deployed around the world protecting our warfighters and caring
for them when they are sick or injured.



     One such American Hero is LT Keith Hoekman, a Navy
Nurse, who for the last twelve months served as the medical officer
for a Provincial Reconstruction Team (PRT) in Afghanistan.
The mission of the PRT is to reconstruct the country and to
connect people to their government.




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     Serving in Ghazni, Afghanistan, LT Hoekman displayed
amazing courage and incredible leadership while leading dozens of
medical missions in enemy territory, often in the path of direct
gunfire.
     LT Hoekman performed brilliantly treating illnesses and
saving the lives of the Afghan military and civilians and the
Coalition forces.


     As a testament to his courage and skills, LT Hoekman has
been awarded the United States Army Combat Action Badge.


     In addition, LT Hoekman worked with the local government
officials to design and implement the reconstruction of the local
medical infrastructure in Ghazni.


     Our forces in Iraq and Afghanistan are not just conducting
combat operations -- they are engaged in reconstruction, providing
protection, security, and a future for the people of a war-weary
region of the Globe.


     The men and women I just described illustrate how Navy
Medicine is maintaining a Fit and Ready force, Deploying with our
Warfighters and Saving Lives on the Battlefield.


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     When Wounded Warriors return home and are admitted to
our Military Treatment Facilities in Bethesda or San Diego, they
are assigned to a multi-disciplinary care team that is comprised
not only of physicians, nurses, and Hospital Corpsmen – but also
case managers, social workers, chaplains, physical and
occupational therapists and many, many more.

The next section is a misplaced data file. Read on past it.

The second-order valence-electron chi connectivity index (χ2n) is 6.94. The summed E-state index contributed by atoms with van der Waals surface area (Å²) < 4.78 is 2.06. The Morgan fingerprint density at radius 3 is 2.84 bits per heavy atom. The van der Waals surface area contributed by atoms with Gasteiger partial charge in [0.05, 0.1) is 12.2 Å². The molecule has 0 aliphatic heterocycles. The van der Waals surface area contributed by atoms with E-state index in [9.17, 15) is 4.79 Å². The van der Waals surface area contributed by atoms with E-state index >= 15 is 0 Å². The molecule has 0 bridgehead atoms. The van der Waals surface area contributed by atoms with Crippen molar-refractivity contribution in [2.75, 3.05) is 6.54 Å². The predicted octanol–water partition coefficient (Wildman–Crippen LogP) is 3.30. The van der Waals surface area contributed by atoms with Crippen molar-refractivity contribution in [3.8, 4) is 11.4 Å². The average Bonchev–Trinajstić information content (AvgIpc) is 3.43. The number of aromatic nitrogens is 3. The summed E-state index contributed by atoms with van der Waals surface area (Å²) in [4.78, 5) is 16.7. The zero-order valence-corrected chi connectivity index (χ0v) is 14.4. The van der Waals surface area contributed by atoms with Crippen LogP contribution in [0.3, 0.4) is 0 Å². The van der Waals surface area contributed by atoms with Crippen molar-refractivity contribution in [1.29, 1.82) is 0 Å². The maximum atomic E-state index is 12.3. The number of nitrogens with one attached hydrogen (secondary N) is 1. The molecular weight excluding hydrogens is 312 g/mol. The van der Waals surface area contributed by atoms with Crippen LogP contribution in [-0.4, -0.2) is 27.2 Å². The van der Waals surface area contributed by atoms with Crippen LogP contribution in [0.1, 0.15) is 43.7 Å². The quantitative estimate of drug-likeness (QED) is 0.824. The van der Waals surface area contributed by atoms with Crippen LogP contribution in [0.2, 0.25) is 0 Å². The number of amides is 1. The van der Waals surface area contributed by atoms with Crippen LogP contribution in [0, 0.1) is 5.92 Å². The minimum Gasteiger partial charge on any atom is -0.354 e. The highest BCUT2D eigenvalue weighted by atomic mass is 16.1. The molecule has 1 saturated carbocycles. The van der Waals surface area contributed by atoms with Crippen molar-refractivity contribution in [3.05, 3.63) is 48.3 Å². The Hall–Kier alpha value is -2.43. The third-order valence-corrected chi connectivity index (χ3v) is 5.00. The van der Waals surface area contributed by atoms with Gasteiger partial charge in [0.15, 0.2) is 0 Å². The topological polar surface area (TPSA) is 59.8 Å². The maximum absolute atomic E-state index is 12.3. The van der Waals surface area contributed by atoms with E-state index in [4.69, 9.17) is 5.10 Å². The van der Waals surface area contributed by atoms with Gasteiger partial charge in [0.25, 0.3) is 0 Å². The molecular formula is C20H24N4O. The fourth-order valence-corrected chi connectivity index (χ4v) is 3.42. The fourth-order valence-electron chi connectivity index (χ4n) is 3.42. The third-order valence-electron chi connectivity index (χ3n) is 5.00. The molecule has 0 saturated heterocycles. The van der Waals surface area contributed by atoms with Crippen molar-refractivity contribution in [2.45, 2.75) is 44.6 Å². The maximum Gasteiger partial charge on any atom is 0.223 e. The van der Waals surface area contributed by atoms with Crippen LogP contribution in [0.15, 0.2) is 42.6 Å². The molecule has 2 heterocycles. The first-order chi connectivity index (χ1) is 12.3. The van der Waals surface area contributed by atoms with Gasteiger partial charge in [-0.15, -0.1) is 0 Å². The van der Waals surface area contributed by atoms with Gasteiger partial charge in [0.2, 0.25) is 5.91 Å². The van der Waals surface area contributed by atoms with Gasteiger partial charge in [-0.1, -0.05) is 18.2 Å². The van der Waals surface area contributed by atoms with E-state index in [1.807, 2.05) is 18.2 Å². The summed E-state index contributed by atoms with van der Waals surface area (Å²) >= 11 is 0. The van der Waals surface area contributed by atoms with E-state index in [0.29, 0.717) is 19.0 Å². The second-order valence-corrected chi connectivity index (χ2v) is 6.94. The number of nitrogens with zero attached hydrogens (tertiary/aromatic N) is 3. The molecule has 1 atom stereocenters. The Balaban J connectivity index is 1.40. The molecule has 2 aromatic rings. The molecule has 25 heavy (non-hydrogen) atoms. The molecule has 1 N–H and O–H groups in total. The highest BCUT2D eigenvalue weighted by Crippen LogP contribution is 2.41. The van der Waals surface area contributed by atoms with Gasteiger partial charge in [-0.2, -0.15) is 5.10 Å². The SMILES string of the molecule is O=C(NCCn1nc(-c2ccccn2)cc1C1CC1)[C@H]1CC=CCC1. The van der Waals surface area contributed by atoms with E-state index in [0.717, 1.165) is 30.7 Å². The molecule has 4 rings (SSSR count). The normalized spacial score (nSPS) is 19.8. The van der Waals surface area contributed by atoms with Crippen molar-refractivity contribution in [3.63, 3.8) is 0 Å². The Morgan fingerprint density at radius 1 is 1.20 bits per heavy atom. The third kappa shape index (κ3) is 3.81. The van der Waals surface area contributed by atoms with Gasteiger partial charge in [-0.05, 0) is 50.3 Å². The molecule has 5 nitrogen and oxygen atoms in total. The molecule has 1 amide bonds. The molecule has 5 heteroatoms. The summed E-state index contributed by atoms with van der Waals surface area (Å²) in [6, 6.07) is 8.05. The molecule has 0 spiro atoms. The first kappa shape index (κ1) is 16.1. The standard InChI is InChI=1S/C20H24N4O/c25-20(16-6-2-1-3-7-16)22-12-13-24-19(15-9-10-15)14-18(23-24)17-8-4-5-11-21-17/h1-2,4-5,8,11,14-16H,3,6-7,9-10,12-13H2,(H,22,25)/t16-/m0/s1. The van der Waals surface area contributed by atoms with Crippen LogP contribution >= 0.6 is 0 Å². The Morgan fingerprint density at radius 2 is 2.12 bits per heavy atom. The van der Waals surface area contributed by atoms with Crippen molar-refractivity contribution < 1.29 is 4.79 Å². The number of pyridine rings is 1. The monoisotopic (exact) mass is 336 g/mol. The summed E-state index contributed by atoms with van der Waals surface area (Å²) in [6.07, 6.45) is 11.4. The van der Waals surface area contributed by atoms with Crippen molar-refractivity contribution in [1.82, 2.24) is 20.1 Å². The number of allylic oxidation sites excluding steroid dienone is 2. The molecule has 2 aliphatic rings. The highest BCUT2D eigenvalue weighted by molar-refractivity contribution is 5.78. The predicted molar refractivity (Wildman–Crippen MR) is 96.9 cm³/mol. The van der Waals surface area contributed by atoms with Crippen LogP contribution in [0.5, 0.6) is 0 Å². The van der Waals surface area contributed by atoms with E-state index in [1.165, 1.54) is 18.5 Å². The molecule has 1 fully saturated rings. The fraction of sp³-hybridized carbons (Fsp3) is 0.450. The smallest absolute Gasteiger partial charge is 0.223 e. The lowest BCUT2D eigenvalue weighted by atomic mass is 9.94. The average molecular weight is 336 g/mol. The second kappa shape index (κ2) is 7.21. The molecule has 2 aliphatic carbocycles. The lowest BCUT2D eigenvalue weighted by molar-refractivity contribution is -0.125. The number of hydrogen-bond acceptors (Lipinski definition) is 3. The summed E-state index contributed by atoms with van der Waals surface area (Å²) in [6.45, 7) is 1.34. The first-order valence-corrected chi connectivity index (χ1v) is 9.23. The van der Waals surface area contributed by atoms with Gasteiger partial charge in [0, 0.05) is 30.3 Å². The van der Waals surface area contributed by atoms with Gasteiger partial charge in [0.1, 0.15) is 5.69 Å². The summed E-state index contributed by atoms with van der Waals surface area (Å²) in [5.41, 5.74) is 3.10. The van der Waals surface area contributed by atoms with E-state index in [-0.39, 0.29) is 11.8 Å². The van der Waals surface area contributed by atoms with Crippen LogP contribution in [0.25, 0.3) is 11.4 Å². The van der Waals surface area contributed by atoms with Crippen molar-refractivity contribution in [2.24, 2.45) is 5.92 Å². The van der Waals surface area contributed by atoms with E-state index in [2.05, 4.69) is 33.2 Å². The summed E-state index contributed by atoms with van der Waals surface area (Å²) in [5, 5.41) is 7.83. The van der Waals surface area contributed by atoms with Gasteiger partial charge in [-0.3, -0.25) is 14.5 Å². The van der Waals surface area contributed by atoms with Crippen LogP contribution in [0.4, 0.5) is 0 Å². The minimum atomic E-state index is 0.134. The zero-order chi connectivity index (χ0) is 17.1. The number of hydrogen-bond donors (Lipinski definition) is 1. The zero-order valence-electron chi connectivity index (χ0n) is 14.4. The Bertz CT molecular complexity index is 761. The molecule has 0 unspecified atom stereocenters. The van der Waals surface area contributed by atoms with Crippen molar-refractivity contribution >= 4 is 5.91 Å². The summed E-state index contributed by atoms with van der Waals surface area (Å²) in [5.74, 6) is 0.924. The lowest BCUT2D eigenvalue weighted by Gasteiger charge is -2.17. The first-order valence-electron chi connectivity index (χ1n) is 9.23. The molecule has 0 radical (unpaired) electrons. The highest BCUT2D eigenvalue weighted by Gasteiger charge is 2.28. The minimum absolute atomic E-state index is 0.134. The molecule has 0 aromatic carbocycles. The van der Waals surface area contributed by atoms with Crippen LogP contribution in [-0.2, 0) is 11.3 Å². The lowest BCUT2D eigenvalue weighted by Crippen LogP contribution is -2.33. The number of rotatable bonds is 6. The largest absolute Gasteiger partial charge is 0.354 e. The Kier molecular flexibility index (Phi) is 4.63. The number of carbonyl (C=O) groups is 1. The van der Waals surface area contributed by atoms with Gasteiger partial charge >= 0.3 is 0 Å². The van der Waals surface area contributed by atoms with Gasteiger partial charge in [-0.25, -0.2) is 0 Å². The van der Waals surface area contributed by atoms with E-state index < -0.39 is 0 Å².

The entire multi-disciplinary team meets three times a week
and provides personalized care for each and every patient. Navy
Medicine’s Concept of Care is multi-disciplinary and thereby
multi-dimensional. We look at the health needs of the patient first,
followed quickly by the needs of the family.


     I want to ensure that these needs are paramount and that the
care is surrounding them are answered fully and completely.


CDR Dunne – (Medical Corps) Care for our Warfighters and
for their Families


     Prior to becoming the Surgeon General, I was the
Commander at the National Naval Medical Center in Bethesda.




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     CDR Jim Dunne was my Chief of Trauma and Critical Care
at Bethesda in charge of caring for all war-wounded Marines,
Sailors, Airmen and Soldiers.


     For the last four years that I have worked with CDR Dunne,
he has been innovative and compassionate, and he possessed a
deep commitment for delivering the highest quality care.
     CDR Dunne led and implemented the multi-disciplinary
trauma rounds that factored in the needs of the patient and the
needs of the family into the full equation of healing.


     There are many more brilliant innovations and many more
shining examples of leadership, dedication and herorism by
hundreds and hundreds of our Navy Medicine Star Performers.


     Today, we can only highlight five individuals and give you a
brief glimpse of what Navy Medicine is doing in support of our
Force Health Protection mission.


     The cost of Freedom is measured in the blood, the limbs, and
the lives of those heroes who make daily sacrifices to ensure our
freedom and way of life is preserved.




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     As Surgeon General of the Navy, I pledge to you that we will
spare no cost nor ever stop striving for a care model that restores
the health of our Wounded Warriors and brings them and their
families back into the mainstream of our great country.


     They deserve no less and we must be honorable and true to
our commitments. Congratulations once again to our five Star
Performers.